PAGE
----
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Original Article

SJEMed. 2021; 2(3): 262-267

Confidence of Saudi emergency medical service's students in disaster response capability

Abdulrahman L. Almutairi, Hashim M. Bin Salleeh, Anas A. Khan.


Background: A disaster is a severe functional disruption of a community, and occurring over a short or long period of time that causes widespread human, material, economic, or environmental loss which exceeds the ability of the affected community or society to cope using its own resources. In this study, we aimed to assess the awareness and confidence of Saudi emergency medical services (EMS) students regarding disaster response skills, and to identify the preferred method of induction and training for coping with a disaster situation.
Methods: A descriptive cross-sectional survey, modified from the Arabic Disaster Preparedness Evaluation Tool, was distributed in all colleges for EMS in Saudi Arabia, including government and private colleges, targeted at alumni of the EMS class of 2017/18.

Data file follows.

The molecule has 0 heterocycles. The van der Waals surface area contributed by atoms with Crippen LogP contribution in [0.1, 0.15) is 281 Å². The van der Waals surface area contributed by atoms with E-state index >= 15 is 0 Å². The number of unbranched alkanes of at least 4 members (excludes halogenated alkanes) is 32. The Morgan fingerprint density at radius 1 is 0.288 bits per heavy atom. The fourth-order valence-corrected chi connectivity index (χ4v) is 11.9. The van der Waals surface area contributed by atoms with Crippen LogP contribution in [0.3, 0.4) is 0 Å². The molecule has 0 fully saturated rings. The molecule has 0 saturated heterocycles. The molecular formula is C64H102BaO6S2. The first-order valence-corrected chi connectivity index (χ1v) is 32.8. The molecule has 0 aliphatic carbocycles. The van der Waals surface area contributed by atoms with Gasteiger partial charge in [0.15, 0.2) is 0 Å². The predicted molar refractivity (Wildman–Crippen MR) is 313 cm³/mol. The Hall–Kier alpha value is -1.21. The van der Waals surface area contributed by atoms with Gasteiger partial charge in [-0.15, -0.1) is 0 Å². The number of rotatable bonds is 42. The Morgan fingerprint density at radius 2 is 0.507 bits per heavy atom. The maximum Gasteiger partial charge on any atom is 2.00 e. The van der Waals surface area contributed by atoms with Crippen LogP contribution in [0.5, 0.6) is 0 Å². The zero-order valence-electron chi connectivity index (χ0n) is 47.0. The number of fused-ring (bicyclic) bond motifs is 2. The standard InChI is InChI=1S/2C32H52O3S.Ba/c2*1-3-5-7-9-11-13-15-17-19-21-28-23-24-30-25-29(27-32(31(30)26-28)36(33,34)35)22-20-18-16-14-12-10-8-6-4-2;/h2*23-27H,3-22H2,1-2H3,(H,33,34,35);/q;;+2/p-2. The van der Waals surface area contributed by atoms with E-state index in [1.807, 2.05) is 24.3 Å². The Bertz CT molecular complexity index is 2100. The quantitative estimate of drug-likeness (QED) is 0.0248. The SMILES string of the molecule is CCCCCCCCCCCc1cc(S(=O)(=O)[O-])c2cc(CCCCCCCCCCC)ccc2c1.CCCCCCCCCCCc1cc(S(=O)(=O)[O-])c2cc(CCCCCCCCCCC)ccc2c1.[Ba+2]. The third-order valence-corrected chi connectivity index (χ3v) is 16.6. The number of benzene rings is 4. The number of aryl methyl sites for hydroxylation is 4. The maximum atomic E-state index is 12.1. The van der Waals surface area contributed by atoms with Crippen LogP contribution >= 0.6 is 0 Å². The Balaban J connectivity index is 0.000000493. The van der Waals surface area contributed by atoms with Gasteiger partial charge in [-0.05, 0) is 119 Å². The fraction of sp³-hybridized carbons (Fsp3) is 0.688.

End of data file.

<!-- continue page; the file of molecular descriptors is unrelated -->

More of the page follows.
Results: A total of 329 surveys were collected. EMS students were shown to be prepared to face a disaster situation (M = 3.44; M = 3.84). Practical simulations and live drills were the preferred method of emergency procedures induction (M = 4.52).
Conclusion: EMS students were confident in their disaster response ability, favoring live drills as a method of re-enforcing emergency practices.

Key words: Confidence, students, EMS, disaster response, Hajj, Umrah.

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The articles in Bibliomed are open access articles licensed under Creative Commons Attribution 4.0 International License (CC BY), which permits use, sharing, adaptation, distribution and reproduction in any medium or format, as long as you give appropriate credit to the original author(s) and the source, provide a link to the Creative Commons licence, and indicate if changes were made. To view a copy of this licence, visit http://creativecommons.org/licenses/by/4.0/.